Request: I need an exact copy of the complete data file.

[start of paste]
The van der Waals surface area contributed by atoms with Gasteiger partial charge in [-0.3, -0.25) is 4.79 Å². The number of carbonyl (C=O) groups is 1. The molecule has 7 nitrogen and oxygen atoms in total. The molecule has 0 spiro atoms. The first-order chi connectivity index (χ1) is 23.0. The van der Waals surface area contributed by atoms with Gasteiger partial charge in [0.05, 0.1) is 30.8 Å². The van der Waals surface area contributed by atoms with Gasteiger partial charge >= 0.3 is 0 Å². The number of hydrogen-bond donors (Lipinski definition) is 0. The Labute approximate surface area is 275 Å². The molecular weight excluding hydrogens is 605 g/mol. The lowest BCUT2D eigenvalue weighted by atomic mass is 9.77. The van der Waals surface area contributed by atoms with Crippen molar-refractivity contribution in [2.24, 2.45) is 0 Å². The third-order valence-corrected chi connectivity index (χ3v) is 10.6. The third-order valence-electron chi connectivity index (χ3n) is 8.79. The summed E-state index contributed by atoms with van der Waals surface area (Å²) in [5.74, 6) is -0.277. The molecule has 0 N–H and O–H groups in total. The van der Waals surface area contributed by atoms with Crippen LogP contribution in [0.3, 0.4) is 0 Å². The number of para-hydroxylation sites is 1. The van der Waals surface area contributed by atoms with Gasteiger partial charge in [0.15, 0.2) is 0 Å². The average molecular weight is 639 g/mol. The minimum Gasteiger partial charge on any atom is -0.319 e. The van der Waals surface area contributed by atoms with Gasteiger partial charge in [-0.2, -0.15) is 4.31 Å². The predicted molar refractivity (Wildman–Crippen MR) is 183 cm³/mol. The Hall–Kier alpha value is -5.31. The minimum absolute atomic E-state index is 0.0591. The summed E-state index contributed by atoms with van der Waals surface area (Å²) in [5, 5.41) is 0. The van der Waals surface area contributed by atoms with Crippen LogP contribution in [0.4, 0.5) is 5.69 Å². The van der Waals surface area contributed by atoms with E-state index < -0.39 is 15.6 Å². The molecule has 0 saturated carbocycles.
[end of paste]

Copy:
The van der Waals surface area contributed by atoms with Gasteiger partial charge in [-0.3, -0.25) is 4.79 Å². The number of carbonyl (C=O) groups is 1. The molecule has 7 nitrogen and oxygen atoms in total. The molecule has 0 spiro atoms. The first-order chi connectivity index (χ1) is 23.0. The van der Waals surface area contributed by atoms with Gasteiger partial charge in [0.05, 0.1) is 30.8 Å². The van der Waals surface area contributed by atoms with Gasteiger partial charge >= 0.3 is 0 Å². The number of hydrogen-bond donors (Lipinski definition) is 0. The Labute approximate surface area is 275 Å². The molecular weight excluding hydrogens is 605 g/mol. The lowest BCUT2D eigenvalue weighted by atomic mass is 9.77. The van der Waals surface area contributed by atoms with Crippen molar-refractivity contribution in [2.24, 2.45) is 0 Å². The third-order valence-corrected chi connectivity index (χ3v) is 10.6. The third-order valence-electron chi connectivity index (χ3n) is 8.79. The summed E-state index contributed by atoms with van der Waals surface area (Å²) in [5.74, 6) is -0.277. The molecule has 0 N–H and O–H groups in total. The van der Waals surface area contributed by atoms with Crippen LogP contribution in [0.3, 0.4) is 0 Å². The number of para-hydroxylation sites is 1. The van der Waals surface area contributed by atoms with Gasteiger partial charge in [0.15, 0.2) is 0 Å². The average molecular weight is 639 g/mol. The minimum Gasteiger partial charge on any atom is -0.319 e. The van der Waals surface area contributed by atoms with Gasteiger partial charge in [-0.2, -0.15) is 4.31 Å². The predicted molar refractivity (Wildman–Crippen MR) is 183 cm³/mol. The Hall–Kier alpha value is -5.31. The minimum absolute atomic E-state index is 0.0591. The summed E-state index contributed by atoms with van der Waals surface area (Å²) in [5, 5.41) is 0. The van der Waals surface area contributed by atoms with Crippen LogP contribution in [0.4, 0.5) is 5.69 Å². The van der Waals surface area contributed by atoms with E-state index < -0.39 is 15.6 Å². The molecule has 0 saturated carbocycles.